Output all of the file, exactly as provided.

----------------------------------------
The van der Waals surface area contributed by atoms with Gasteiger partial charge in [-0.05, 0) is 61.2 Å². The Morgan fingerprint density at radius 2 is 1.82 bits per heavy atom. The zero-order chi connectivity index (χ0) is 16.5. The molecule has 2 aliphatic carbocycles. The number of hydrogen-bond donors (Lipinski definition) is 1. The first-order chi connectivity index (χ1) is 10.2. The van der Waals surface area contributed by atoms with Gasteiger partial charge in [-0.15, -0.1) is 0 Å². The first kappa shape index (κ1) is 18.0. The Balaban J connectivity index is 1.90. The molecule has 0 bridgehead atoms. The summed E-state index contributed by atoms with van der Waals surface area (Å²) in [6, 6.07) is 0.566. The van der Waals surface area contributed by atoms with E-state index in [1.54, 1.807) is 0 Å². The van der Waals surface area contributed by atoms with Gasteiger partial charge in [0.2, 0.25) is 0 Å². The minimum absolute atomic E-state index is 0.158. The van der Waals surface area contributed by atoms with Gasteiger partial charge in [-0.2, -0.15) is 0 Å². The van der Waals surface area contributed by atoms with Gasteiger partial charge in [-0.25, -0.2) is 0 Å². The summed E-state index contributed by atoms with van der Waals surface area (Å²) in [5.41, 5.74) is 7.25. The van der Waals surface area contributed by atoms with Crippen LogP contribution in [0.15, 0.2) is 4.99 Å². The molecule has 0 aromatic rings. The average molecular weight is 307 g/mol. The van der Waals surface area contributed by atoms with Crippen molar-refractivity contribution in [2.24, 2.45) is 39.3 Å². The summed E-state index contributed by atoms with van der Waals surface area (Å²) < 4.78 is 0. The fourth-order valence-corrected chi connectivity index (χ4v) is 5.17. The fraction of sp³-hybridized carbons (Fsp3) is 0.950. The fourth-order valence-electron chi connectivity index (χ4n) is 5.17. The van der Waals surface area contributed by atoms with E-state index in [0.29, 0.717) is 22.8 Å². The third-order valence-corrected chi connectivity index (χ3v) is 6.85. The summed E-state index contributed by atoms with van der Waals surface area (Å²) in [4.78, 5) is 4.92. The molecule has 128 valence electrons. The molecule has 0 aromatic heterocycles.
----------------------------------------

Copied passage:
The van der Waals surface area contributed by atoms with Gasteiger partial charge in [-0.05, 0) is 61.2 Å². The Morgan fingerprint density at radius 2 is 1.82 bits per heavy atom. The zero-order chi connectivity index (χ0) is 16.5. The molecule has 2 aliphatic carbocycles. The number of hydrogen-bond donors (Lipinski definition) is 1. The first-order chi connectivity index (χ1) is 10.2. The van der Waals surface area contributed by atoms with Gasteiger partial charge in [-0.15, -0.1) is 0 Å². The first kappa shape index (κ1) is 18.0. The Balaban J connectivity index is 1.90. The molecule has 0 bridgehead atoms. The summed E-state index contributed by atoms with van der Waals surface area (Å²) in [6, 6.07) is 0.566. The van der Waals surface area contributed by atoms with E-state index in [1.54, 1.807) is 0 Å². The van der Waals surface area contributed by atoms with Gasteiger partial charge in [0.2, 0.25) is 0 Å². The minimum absolute atomic E-state index is 0.158. The van der Waals surface area contributed by atoms with Gasteiger partial charge in [-0.2, -0.15) is 0 Å². The van der Waals surface area contributed by atoms with Gasteiger partial charge in [-0.25, -0.2) is 0 Å². The summed E-state index contributed by atoms with van der Waals surface area (Å²) in [5.41, 5.74) is 7.25. The van der Waals surface area contributed by atoms with Crippen LogP contribution in [0.15, 0.2) is 4.99 Å². The molecule has 0 aromatic rings. The average molecular weight is 307 g/mol. The van der Waals surface area contributed by atoms with Crippen molar-refractivity contribution in [2.24, 2.45) is 39.3 Å². The summed E-state index contributed by atoms with van der Waals surface area (Å²) < 4.78 is 0. The fourth-order valence-corrected chi connectivity index (χ4v) is 5.17. The fraction of sp³-hybridized carbons (Fsp3) is 0.950. The fourth-order valence-electron chi connectivity index (χ4n) is 5.17. The van der Waals surface area contributed by atoms with E-state index in [0.29, 0.717) is 22.8 Å². The third-order valence-corrected chi connectivity index (χ3v) is 6.85. The summed E-state index contributed by atoms with van der Waals surface area (Å²) in [4.78, 5) is 4.92. The molecule has 128 valence electrons. The molecule has 0 aromatic heterocycles.